Tips for “Normalizing” Adoption as Adoptive Parents – Thoughts from a Birth Mother

Adoption is not something that is yet considered “normal” by society. While adoption is much more accepted now than ever in the U.S., it is still something that seems to touch very few. How many people do you know who are affected by adoption?

The truth is, adoption is definitely something that should be considered “normal.”

To achieve a level of normality in society for adoption, we can begin with “normalizing” adoption within our own lives. Birth mothers and adoptive parents can begin “normalizing” adoption in their own lives with the child who was placed for adoption.

How to “Normalize” Adoption as Adoptive Parents

The first step in normalizing adoption for an adoptee is for the adoptive parents to create a welcoming, inclusive environment for discussions about adoption. This can take many forms for different families. Some adoptive parents will honor their child’s birth mother through conversations about her, while other adoptive families might talk about how special an adopted child is.

Normalizing adoption will look different for every family depending on many factors, including their level of openness with the birth mother, equal treatment for adopted and biological children, and emphasis on other adoption values. If, as an adoptive parent, you are looking for ways to normalize adoption for your child, here are a few tips for how you can do that:

  • Talk openly and often with your child about how they are special because they are adopted. Instead of looking at adoption as “something we just don’t talk about,” consider opening the topic up for some great conversation with your child. Let your child know that he or she was chosen twice: once by his or her birth mother and once by his or her adoptive parents. How you choose to present this idea to an adoptee is somewhat irrelevant, as long as the point is made that adoption is a normal part of society. This will ultimately strengthen your child’s self-confidence and sense of identity, as they can be proud of where they come from instead of feeling ashamed of it.
  • When you speak of adoption, share how much you not only love your child but also your child’s birth mother. Birth mothers and adoptive parents become a family after the child is placed for adoption and custody is transferred. This adoption triad is very special, and a bond of love can be created between them that nothing can break. While this is not always achievable, it is more likely to be the case in an open adoption. When you discuss loving your child’s birth mother with others, you are creating a positive adoption identity for your child. Also, when the adoption triad is acknowledged as a blended family, it seems to become more acceptable to society. So, speak of the love you feel for your child’s birth mother.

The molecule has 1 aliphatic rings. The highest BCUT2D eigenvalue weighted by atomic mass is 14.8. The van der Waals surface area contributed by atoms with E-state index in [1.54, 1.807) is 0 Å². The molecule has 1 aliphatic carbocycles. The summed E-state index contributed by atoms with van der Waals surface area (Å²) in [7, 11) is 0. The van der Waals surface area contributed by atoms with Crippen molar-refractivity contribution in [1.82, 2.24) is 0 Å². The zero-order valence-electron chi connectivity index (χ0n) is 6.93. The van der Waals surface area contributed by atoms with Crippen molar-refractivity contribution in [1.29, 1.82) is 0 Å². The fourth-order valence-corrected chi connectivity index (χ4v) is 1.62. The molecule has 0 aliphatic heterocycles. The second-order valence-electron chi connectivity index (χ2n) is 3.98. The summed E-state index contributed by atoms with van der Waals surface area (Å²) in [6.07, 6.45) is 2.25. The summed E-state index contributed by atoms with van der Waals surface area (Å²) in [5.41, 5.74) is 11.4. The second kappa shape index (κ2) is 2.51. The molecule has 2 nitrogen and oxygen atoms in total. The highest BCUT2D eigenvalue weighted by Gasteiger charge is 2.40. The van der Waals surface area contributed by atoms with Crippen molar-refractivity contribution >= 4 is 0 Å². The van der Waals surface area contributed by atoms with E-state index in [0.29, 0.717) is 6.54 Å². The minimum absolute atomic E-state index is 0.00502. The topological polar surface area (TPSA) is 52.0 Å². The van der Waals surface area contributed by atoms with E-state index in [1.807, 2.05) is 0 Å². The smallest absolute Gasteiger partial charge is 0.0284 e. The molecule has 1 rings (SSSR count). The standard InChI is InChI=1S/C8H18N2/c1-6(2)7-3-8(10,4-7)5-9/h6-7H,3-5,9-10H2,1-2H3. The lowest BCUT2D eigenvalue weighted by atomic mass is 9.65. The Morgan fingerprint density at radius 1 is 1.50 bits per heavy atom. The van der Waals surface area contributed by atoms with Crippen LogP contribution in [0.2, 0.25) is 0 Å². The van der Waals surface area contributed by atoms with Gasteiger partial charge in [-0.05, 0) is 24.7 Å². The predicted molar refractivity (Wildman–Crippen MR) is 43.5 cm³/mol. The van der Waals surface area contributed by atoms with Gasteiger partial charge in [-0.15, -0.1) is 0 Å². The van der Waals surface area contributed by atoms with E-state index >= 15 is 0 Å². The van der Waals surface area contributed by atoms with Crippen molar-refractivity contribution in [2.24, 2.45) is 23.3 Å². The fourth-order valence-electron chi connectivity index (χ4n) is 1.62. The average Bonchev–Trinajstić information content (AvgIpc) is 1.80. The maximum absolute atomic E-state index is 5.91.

• Try to always talk positively about adoption, regardless of the challenges you may be facing. While it may be difficult during the lows of the rollercoaster ride that is a post-placement relationship to speak highly of your child’s birth mother, please always try to honor her. Society is always looking for one reason to judge a situation, no matter how big or small that reason might be. When you speak of adoption with others, remember that this may be one of the few opportunities that person will have to learn about how adoption is normal. Also, an adoptee will always have a stronger identity when their birth mother is spoken of highly. Remember, there will likely be highs and lows when it comes to post-placement relationships — but don’t let the lows define how you speak of adoption when the highs are so beautiful.

Adoptive parents play a crucial role in “normalizing” adoption for their children. Adoptive parents are the main caretakers for their child and will have the biggest role in helping their child create a positive identity.

Birth mothers are also an important piece of the puzzle in “normalizing” adoption for the child. Remember to honor your birth mother, and if you feel as if she is not respecting boundaries, make sure she is at least aware that they have been put in place. That way, she can always be a part of “normalizing” adoption for your child.

-Lindsay Arielle

Lindsay is a guest blogger for Considering Adoption. She placed her son for adoption 7 years ago and hopes to use her experience to support and educate other expectant mothers considering adoption, as well as adoptive families.

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